Even in the face of a criminal investigation, pharmaceutical giant Johnson & Johnson is more determined than ever to fight these defective product lawsuits.
In July 2019, a federal grand jury in Washinton, D.C. began exploring allegations that J&J executives knew its talcum powder was laced with deadly asbestos, but the company did nothing to address the issue. The investigation could lead to a federal indictment. In a parallel proceeding, the U.S. Food and Drug Administration vowed to look more closely at the talcum powder manufacturing process to ensure that cosmetic products, including baby powder, do not contain asbestos.
Despite these developments, J&J is determined to have its day in court. In fact, the company’s lawyers are fighting a plaintiff’s motion to voluntarily dismiss a cancer link lawsuit. Company officials are afraid the attorneys may use the opportunity to add even more plaintiffs to the action. The unusual move shows how determined J&J is to protect its brand. Even though baby powder sales represent only a fraction of its income, talcum powder has been a signature Johnson & Johnson product for about a century.
Nationwide, J&J faces about 14,000 talcum powder lawsuits. Most recently, a Missouri jury ordered the company to pay $4.69 billion in damages to twenty-two women. J&J is appealing that verdict.
The Link Between Talc and Asbestos
Before its carcinogenic properties became apparent, asbestos was widely used in shipbuilding and construction projects as a cheap insulator. Talc, which is one of the softest available minerals, is in many beauty and hygiene products. These minerals are often next to each other in the ground, so cross-contamination is fairly common.
Talcum powder may not be the only tainted product. Talc’s natural softness makes it an ingredient in many other cosmetic products, like makeup. In March 2019, the Food and Drug Administration found traces of asbestos in Claire’s makeup. The company, which usually markets its products to young teenage girls, voluntarily recalled the tainted products.
But J&J’s apparent coverup of the talcum powder-asbestos link is most troubling. From a liability standpoint, this link is not really relevant in civil court. As outlined below, manufacturers are strictly liable for any damages their defective products cause. But from a practical and damages standpoint, the link is huge for Brainerd, MN injury lawyers.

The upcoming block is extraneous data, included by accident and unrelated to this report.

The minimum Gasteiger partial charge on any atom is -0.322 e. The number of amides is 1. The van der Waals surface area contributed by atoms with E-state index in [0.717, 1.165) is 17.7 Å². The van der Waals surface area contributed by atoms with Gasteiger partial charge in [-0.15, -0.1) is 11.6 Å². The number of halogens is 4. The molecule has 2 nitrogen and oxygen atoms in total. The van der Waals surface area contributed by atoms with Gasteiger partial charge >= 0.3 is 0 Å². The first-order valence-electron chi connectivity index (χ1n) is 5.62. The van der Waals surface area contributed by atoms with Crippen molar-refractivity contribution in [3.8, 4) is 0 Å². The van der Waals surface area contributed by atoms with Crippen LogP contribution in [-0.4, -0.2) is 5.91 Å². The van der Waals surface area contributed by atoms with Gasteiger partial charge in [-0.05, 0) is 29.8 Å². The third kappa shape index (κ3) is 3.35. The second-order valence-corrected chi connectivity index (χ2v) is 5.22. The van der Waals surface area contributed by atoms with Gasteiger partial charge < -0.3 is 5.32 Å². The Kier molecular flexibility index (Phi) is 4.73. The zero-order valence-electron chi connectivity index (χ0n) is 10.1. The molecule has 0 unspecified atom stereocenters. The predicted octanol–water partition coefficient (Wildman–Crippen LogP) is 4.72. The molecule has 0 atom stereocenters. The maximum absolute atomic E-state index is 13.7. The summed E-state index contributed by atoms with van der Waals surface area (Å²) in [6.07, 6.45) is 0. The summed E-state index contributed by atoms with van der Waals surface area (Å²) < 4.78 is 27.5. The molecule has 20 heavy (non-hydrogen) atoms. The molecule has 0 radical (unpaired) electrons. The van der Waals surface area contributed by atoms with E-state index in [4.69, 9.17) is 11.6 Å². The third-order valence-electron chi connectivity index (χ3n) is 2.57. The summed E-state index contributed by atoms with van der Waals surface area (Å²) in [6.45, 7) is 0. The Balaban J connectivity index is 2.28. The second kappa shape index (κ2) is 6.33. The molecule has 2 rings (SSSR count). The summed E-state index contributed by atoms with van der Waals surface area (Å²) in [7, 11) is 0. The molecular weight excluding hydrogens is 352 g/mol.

The asbestos link is easy for jurors to follow, because everyone knows that asbestos is dangerous. So, a jury can easily see how women who regularly used talcum powder developed cancer. The link is also important for damages purposes. To obtain punitive damages, a Brainerd, MN injury lawyer must present clear and convincing evidence of recklessness. Covering up a health hazard to preserve sales certainly qualifies as such.
How a Brainerd, MN Injury Lawyer Obtains Compensation
Many times, obtaining compensation in a civil claim is like jumping over a series of hurdles. Getting past the statute of limitations is usually the first hurdle.
Generally, the statute of limitations in injury cases is two years. After that, victims lose the right to file legal claims. Fortunately, the discovery rule extends the time period in defective product and other cases. The clock does not start running until:
- Victims know the full extent of their injuries, and
- They reasonably connect those injuries to a particular cause.
Assume Velma Victim uses talcum powder for many years. The asbestos fibers in that talcum powder slowly migrate through her body. These toxic fibers may cause many types of serious illnesses, including ovarian cancer and mesothelioma. But Velma does not know about that link until she reads about asbestos contamination on the internet. At that point, she has two years to file a claim. That’s usually enough time for a Brainerd, MN Injury lawyer to preserve her rights, as long as she acts quickly.
Liability is the next hurdle. Much like the statute of limitations problem, this hurdle is not very high either. Under the law, manufacturers are strictly liable for:
- Design defects, and
- Manufacturing defects.
Arguably, talcum powder involves both these defects. Cornstarch and other safer materials are available which have roughly the same properties as talc. The failure to use a safe, available alternative is generally a design defect. Furthermore, as outlined above, J&J may have allowed dangerous asbestos fibers to mix into the talcum powder it sold to millions of women.
Resolving the case is the third hurdle. Generally, injury claims settle out of court. But that may not be the case with regard to talcum powder cases. J&J is determined to protect its brand, so its lawyers often refuse to compromise on key points. Therefore, your Brainerd, MN injury lawyer must be very aggressive in these situations. Otherwise, victims may not receive the compensation they deserve.
Connect with an Assertive Attorney
With regard to talcum powder, a sprinkle a day could lead to serious injury. For a free consultation with an experienced Brainerd, MN injury lawyer, contact Carlson & Jones, P.A. Home and hospital visits are available.